Up to 12 officers, working in pairs, will walk the central city streets from 9pm to 5.30am on Thursday, Friday and Saturday nights helping to raise residents and visitors perception of safety in the central city after dark.
"Perceptions of safety take the longest to change but the Council is committed to making Christchurch the safest Image by publik16 via Flickrcity in New Zealand and will look to introduce whatever is necessary to make our city safer for both residents and visitors.
"Statistics show in cities where Safe City Officer programmes operate the perception of safety after dark is 76 per cent higher."
Mr Parker says with the Safe City Officers and 25 additional crime prevention cameras, which will be operational in the city before Christmas, Council is looking for a significant improvement in the public's perception of safety in the city.
The Safe City Officers will focus on being highly visible in public areas already identified as high-risk for criminal offending and anti-social behaviour. Their prime roles will be to provide people with information and assistance; deter crime and anti-social behaviour through their visibility; collaborate and provide information to the police, Council and other agencies; and help identify hazards and other issues to help create a safe, vibrant night-time environment.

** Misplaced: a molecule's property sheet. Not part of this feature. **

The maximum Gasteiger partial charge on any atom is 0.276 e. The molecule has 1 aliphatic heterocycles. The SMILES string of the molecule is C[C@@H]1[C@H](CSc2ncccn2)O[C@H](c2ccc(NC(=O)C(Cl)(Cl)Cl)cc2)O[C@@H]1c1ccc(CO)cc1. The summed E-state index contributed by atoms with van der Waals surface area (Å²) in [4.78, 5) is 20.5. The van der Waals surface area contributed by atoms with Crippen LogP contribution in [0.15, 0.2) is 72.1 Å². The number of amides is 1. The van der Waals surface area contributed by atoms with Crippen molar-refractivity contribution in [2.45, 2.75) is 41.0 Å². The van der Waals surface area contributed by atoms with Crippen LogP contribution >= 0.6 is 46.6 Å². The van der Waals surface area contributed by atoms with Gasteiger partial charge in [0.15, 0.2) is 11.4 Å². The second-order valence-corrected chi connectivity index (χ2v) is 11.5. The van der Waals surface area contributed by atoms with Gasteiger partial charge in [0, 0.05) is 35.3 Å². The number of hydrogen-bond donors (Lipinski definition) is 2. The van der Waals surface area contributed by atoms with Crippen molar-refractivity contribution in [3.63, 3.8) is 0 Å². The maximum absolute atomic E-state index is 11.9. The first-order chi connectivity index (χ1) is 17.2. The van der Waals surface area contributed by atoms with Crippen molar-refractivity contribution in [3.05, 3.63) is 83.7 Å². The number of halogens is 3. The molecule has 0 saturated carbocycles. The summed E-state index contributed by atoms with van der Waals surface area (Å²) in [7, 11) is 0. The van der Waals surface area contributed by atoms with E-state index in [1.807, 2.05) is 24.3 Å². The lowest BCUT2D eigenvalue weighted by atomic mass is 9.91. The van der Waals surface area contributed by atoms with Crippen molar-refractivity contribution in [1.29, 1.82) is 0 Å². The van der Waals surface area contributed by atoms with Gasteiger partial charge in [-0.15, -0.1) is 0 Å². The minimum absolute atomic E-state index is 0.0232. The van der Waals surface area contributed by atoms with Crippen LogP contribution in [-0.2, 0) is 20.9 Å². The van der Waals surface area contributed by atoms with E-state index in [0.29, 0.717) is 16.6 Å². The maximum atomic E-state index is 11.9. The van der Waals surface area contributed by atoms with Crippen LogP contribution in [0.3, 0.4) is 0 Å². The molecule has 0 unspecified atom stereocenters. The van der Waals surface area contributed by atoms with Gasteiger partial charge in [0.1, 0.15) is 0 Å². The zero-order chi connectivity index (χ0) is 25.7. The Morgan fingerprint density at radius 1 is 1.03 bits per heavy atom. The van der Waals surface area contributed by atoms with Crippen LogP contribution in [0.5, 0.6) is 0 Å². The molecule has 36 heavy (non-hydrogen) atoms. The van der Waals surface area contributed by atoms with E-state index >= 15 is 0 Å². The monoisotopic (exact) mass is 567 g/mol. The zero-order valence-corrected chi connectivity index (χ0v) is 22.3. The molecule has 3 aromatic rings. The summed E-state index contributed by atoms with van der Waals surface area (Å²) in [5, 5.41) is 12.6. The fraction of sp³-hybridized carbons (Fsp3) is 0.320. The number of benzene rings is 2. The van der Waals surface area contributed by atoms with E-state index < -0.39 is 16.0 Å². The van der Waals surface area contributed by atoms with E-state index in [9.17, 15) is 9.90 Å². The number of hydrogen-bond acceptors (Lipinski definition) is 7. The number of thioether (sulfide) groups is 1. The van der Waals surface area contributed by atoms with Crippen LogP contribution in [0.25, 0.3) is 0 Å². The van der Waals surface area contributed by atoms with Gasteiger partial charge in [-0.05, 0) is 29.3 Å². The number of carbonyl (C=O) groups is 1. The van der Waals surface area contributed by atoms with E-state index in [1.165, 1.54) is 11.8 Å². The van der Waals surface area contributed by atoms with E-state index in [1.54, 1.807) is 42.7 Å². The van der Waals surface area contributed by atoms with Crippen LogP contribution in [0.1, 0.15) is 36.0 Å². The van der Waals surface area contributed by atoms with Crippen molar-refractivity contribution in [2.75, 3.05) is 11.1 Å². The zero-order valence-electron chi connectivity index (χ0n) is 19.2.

The Safe City Officer programme will be operated by a local security company during the first six months while Council scopes the long-term operating requirements of the programme.
Mr Parker says the safe city officers will be easily identified in their uniform and yellow and black high-visibility jacket.
"It is great to have this new safety initiative operating in the week the city will be hosting 500 delegates from 28 countries at the 17th International Safe Communities Conference."